Skip to main content

doing theology in reverse

Due to a hectic reading schedule and a trip to the apple orchard on my day off, I didn't have time to post anything this week, but go ahead and check out the blog I wrote for a practical theology forum here. It talks about what I have been reading lately in Christian ethics and how a different reading of the story of Cain and Abel challenged me to think about how we naturally gravitate towards positions of favour instead of willingly taking on the role of humble servant.

Comments

Anonymous said…
Perhaps the most difficult revelation to accept from the story of Cain is that his righteous acts form the initial substance of his separation from God.

Cain is first rejected because of his goodness, his inventiveness, his ingenuity, his ambition. He tills the soil with success. Cain does not need God's blessing - he can provide for himself. It is, in essence, both culture and technology that separate Cain from God. He is not naked or vulnerable before God (like Abel). He is greater than Abel.

Abel, on the the other hand, is not more righteous. From our perspective today, he is less righteous - he has no ingenuity.
But Abel is more helpless and he is forced to rely on God. God, being merciful and loving, has no choice but to show favor to Abel. Abel is not able.

When Cain kills Abel, it is man who kills the last thread of his vulnerability: man kills his need for God, his dependance on God.

Cain's line prospers as the line of culture and technology. He goes-off to form cities. His line forms bronze tools and musical instruments.

The line of Seth is that of those who "call on the name of Lord".

Like you say in your review, we are definitely Cain. From the material perspective we have absolutely no need for God. We can provide for ourselves.

Turning towards the way of Abel is impossible for us, because we are able. We would have give-up everything that constitutes our society and culture. Perhaps this is the meaning of the story for us - that we can't turn towards God, that we can't willingly give-up our place.

What then are we to do? If we can't move to dependance on God, perhaps we can first realize in what ways we aren't dependent on Him. Perhaps we should study our strength, our technology, our culture in order to see what God isn't.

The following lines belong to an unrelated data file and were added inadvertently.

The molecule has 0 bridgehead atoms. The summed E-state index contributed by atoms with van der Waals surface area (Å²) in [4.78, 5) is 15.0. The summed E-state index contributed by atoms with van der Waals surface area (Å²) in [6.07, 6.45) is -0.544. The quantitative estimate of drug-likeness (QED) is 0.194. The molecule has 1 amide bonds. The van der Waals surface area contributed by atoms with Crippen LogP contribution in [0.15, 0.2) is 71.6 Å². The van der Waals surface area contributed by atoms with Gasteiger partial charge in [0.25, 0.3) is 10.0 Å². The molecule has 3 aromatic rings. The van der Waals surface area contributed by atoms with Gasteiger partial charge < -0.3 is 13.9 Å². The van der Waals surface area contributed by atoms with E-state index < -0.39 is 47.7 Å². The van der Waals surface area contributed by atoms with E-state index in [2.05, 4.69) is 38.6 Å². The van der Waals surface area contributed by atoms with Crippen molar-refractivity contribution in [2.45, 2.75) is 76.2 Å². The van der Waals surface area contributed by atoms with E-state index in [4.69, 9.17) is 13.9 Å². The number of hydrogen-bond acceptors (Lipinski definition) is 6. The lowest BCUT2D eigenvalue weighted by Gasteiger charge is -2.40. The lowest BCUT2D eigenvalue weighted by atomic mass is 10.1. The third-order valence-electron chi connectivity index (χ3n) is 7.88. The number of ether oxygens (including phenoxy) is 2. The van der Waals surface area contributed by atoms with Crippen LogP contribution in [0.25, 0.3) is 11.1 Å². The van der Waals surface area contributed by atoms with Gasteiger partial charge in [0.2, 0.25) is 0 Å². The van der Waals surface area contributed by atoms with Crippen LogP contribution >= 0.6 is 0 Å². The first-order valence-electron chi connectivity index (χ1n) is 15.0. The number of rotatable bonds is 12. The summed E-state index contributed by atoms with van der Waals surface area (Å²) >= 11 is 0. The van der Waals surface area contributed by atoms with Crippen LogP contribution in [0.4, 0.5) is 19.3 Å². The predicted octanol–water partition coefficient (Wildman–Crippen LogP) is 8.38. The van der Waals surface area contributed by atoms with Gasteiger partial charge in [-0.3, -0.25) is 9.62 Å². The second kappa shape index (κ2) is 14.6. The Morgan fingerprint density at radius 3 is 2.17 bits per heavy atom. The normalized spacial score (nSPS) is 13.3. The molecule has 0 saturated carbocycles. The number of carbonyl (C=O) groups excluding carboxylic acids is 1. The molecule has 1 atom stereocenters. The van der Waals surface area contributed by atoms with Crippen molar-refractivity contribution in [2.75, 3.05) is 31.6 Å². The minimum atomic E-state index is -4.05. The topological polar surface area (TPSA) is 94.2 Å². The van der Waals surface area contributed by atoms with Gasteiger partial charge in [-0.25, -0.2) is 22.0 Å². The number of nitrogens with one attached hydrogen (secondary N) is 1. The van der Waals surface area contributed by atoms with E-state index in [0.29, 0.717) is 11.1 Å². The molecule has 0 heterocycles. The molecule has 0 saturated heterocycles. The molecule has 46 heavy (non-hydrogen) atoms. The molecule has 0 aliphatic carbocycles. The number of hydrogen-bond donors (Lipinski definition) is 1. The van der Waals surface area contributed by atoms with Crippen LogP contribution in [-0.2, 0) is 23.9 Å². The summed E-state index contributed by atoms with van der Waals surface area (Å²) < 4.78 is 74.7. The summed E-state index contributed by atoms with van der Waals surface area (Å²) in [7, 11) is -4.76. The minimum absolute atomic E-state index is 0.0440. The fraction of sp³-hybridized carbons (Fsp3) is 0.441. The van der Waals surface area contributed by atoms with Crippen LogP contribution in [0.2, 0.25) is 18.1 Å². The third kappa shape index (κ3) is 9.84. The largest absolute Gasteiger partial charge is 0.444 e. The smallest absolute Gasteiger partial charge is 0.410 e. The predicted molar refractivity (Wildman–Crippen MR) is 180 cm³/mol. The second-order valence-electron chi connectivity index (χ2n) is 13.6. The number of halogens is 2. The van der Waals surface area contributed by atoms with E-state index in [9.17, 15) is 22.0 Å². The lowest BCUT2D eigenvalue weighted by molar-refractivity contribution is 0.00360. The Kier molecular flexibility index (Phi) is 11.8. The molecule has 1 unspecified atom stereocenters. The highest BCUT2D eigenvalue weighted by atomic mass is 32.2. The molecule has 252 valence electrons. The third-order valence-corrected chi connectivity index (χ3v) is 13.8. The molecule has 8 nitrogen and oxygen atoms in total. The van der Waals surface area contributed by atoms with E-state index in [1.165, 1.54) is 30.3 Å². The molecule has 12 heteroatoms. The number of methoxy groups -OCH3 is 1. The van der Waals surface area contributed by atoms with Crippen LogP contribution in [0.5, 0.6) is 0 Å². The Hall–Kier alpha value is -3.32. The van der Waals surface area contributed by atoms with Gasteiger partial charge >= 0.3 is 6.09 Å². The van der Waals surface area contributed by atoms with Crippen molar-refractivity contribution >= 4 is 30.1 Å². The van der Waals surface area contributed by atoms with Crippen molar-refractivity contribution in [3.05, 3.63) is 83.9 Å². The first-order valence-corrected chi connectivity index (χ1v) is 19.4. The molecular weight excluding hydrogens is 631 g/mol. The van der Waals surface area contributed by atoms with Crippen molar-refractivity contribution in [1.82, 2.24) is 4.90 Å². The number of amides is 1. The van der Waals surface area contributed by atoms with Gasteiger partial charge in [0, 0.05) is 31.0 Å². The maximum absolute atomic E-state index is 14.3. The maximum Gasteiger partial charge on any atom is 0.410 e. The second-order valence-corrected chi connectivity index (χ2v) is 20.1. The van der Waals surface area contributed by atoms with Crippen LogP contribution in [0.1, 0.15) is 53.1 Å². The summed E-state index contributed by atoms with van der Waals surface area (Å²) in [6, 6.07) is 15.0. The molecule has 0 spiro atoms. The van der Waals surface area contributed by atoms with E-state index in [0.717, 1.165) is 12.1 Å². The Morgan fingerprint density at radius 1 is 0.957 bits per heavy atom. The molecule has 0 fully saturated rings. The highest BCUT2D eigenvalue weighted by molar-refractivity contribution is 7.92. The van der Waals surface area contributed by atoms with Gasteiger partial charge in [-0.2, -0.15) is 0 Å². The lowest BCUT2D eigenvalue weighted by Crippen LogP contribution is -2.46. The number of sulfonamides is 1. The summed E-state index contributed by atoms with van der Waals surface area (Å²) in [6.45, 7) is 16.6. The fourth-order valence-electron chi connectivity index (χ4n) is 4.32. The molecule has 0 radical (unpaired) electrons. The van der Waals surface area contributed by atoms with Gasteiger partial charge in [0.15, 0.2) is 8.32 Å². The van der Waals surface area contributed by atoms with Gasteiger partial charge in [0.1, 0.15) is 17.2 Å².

Perhaps before we can hear what God wants, we should look and see where we really are.
Anonymous said…
This would be "theology in reverse".

Instead of discussing who/what God is, we should discuss what It isn't.

Because perhaps that's all we really can see/know of God - what he isn't - because all we can really see is ourselves.

The God of the Hebrews is the imminent unknowable - YHWH. He can't be discussed. But we can discuss what He isn't.

Popular posts from this blog

the songs we sing

NOTE: I am going to make some pretty strong statements below, but understand that it is my way of taking an honest, hard look at my own worship experience and practice. My desire is not to be overly critical, but to open up dialogue by questioning things I have assumed were totally fine and appropriate. In other words, I am preaching to myself. Feel free to listen in.

---------------------

When I am in a church meeting during the singing time, I sometimes find myself silent, unable to get the words past my lips. At times I just need a moment of stillness, time to listen, but other times, the words make me pause because I don't know that I can sing them honestly or with integrity. This is a good thing. We should never mindlessly or heartlessly sing songs just because everyone else is. We should care deeply about what we say in our sung, communal worship.

At their best, songs sung by the gathered body of Christ call to life what is already in us: the hope, the truth, the longing, t…

the movement of humility

We live in a context of stratification where much of society is ordered into separate layers or castes. We are identified as upper class, middle class, or lower class. Our language reflects this up/down (superior/inferior) paradigm. We want to be at the top of the heap, climb the ladder of success, break through the glass ceiling, be king of the hill. This same kind of thinking seeps into our theology. When we talk about humility, we think mostly think in terms of lowering ourselves, willfully participating in downward mobility. This type of up/down language is certainly present in biblical texts (James 4:10 is one example), but I believe that the kind of humility we see in Jesus requires that we step outside of a strictly up/down paradigm. Instead of viewing humility as getting down low or stepping down a notch on the ladder of society, perhaps it is more helpful to think in terms of proximity and movement.

Jesuit theologian, James Keenan, notes that virtues and vices are not really…

vertical theology

Much of the thinking and writing I have been doing for the past year or so, especially in academic settings, has to do with how hierarchy is embedded in our theology and ways of structuring communities. To me, that's not a g